Advertisement

Redistributive Effects of Gasoline Prices

  • Demet Yilmazkuday
  • Hakan YilmazkudayEmail author
Article

Abstract

Consumers face significantly different gasoline prices across gas stations. Using gasoline price data obtained from 98,753 gas stations within the U.S., it is shown that such differences can be explained by a model utilizing the gasoline demand of consumers depending on their income and commuting distance/time, where the pricing strategies of both gas stations and refiners are taken into account. The corresponding welfare analysis shows that there are significant redistributive effects of gasoline price changes among consumers, where the welfare costs of an increase in gasoline prices are found to be higher for lower income consumers.

Keywords

Gasoline prices Gas-station level analysis United states 

Notes

References

  1. Abrantes-Metz R, Froeb L, Geweke J, Taylor C (2006) A variance screen for collusion. Int J Ind Organ 24:467–486CrossRefGoogle Scholar
  2. Beresteanu A, Li S (2011) Gasoline prices, government support, and the demand for hybrid vehicles in the United States. Int Econ Rev 52(1):161–182CrossRefGoogle Scholar
  3. Chandra A, Tappata M (2011) Consumer search and dynamic price dispersion: An application to gasoline markets. RAND J Econ 42(4):681–704CrossRefGoogle Scholar
  4. De Palma A, Lindsey R (2004) Congestion pricing with heterogeneous travelers: A general-equilibrium welfare analysis. Netw Spatial Econ 4(2):135–160CrossRefGoogle Scholar
  5. Doyle JJ, Samphantharak K (2008) $200 Gas! Studying the effects of a gas tax moratorium. J Public Econ 92:869–884CrossRefGoogle Scholar
  6. Edelstein P, Kilian L (2009) How sensitive are consumer expenditures to retail energy prices? J Monet Econ 56(6):766–779CrossRefGoogle Scholar
  7. Foote C L, Little J S (2011) Oil and the macroeconomy in a changing world: A conference summary. Federal Reserve Bank of Boston, Public Policy Discussion PapersGoogle Scholar
  8. Fujii S, Kitamura R (2004) Drivers’ mental representation of travel time and departure time choice in uncertain traffic network conditions. Netw Spatial Econ 4 (3):243–256CrossRefGoogle Scholar
  9. Havranek T, Irsova Z, Janda K (2012) Demand for gasoline is more price-inelastic than commonly thought. Energy Econ 34(1):201–207CrossRefGoogle Scholar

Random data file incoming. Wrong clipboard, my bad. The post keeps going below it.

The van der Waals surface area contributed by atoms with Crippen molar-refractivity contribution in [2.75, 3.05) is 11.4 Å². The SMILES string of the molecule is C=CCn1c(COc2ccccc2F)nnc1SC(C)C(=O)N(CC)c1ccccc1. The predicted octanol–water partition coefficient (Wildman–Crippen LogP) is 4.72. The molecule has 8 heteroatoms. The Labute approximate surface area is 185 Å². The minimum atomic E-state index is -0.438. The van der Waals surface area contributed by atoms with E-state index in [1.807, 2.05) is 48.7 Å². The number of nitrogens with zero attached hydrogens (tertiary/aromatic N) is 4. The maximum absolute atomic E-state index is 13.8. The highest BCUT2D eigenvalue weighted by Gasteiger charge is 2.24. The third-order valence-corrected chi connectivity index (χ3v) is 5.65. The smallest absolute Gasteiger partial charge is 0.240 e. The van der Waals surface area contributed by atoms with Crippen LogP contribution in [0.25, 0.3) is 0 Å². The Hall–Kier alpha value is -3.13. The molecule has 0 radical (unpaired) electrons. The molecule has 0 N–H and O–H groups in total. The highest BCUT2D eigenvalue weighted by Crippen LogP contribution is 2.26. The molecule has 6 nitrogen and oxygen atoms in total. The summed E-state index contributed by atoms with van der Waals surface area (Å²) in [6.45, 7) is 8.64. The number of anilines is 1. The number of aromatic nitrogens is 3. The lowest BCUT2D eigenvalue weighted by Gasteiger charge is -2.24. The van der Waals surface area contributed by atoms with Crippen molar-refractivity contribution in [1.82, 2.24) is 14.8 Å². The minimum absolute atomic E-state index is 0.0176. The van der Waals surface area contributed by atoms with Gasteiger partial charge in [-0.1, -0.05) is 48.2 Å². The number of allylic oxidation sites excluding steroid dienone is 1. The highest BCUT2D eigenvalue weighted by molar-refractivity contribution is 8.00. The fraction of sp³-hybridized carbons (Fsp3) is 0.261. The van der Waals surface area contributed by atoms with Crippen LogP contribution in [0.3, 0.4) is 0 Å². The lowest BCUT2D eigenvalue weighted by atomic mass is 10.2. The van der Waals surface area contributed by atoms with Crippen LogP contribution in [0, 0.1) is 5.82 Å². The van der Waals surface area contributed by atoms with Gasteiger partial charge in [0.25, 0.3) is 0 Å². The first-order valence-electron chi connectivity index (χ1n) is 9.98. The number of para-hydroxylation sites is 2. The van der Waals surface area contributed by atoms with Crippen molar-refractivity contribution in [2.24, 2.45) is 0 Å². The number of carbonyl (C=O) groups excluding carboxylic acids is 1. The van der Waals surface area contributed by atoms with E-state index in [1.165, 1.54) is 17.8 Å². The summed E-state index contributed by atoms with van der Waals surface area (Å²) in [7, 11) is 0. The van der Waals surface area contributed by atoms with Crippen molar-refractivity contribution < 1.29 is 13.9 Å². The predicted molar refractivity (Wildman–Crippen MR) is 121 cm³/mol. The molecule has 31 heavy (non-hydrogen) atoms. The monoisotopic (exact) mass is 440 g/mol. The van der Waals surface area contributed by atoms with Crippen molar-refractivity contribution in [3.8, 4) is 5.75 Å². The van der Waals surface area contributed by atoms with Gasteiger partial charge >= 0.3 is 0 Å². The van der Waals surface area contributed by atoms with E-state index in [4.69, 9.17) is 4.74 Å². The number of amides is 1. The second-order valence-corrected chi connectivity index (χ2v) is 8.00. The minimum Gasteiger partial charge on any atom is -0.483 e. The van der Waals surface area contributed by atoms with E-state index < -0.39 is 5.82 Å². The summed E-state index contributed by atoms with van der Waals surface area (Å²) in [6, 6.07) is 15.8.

10. Hosken DS, McMillan RS, Taylor CT (2008) Retail gasoline pricing: What do we know?. Int J Ind Organ 26(6):1425–1436CrossRefGoogle Scholar
  11. Jian S, Rey D, Dixit V (2018) An integrated supply-demand approach to solving optimal relocations in station-based carsharing systems. Networks and Spatial Economics, forthcomingGoogle Scholar
  12. Jiménez J L, Perdiguero J (2011) Does accessibility affect retail prices and competition? An empirical application. Netw Spatial Econ 11(4):677–699CrossRefGoogle Scholar
  13. Kayser H (2000) Gasoline demand and car choice: estimating gasoline demand using household information. Energy Econ 22:331–348CrossRefGoogle Scholar
  14. Lin C -Y C, Prince L (2013) Gasoline price volatility and the elasticity of demand for gasoline. Energy Econ 38:111–117CrossRefGoogle Scholar
  15. Liu W (2014) Modeling gasoline demand in the United States: A flexible semiparametric approach. Energy Econ 45:244–253CrossRefGoogle Scholar
  16. Ma Y, Ailawadi K L, Gauri D, Grewal D (2011) An empirical investigation of the impact of gasoline prices on grocery shopping behavior. J Mark 75:18–35CrossRefGoogle Scholar
  17. Myers C K, Close G, Fox L, Meyer W, Niemi M (2011) Retail redlining: Are gasoline prices higher in poor and minority neighborhoods?. Econ Inq 49(3):795–809CrossRefGoogle Scholar
  18. Oke O, Huppmann D, Marshall M, Poulton R, Siddiqui S (2018) Multimodal transportation flows in energy networks with an application to crude oil markets. Networks and Spatial Economics, forthcomingGoogle Scholar
  19. Pitts R, Willenborg J, Sherrell D (1981) Consumer adaptation to gasoline price increases. J Consum Res 8(3):322–330CrossRefGoogle Scholar
  20. Sabir M, Van Ommeren J, Koetse M, Rietveld P (2011) Adverse weather and commuting speed. Netw Spatial Econ 11(4):701–712CrossRefGoogle Scholar
  21. Spiller E, Stephens HM (2012) The heterogeneous effects of gasoline taxes: why where we live matters, Resources for the future discussion paper (12–30)Google Scholar
  22. Weber B, Jensen L (2004) Poverty and place: A critical review of rural poverty literature, RUPRI rural policy research center, RPRC working paper 04–03Google Scholar
  23. Xiao F E, Qian Z S, Zhang H M (2011) The morning commute problem with coarse toll and nonidentical commuters. Netw Spatial Econ 11(2):343–369CrossRefGoogle Scholar
  24. Yilmazkuday D, Yilmazkuday H (2016) Understanding gasoline price dispersion. Ann Reg Sci 57(1):223–252CrossRefGoogle Scholar

Copyright information

© Springer Science+Business Media, LLC, part of Springer Nature 2019

Authors and Affiliations

  1. 1.Department of EconomicsFlorida International UniversityMiamiUSA

Personalised recommendations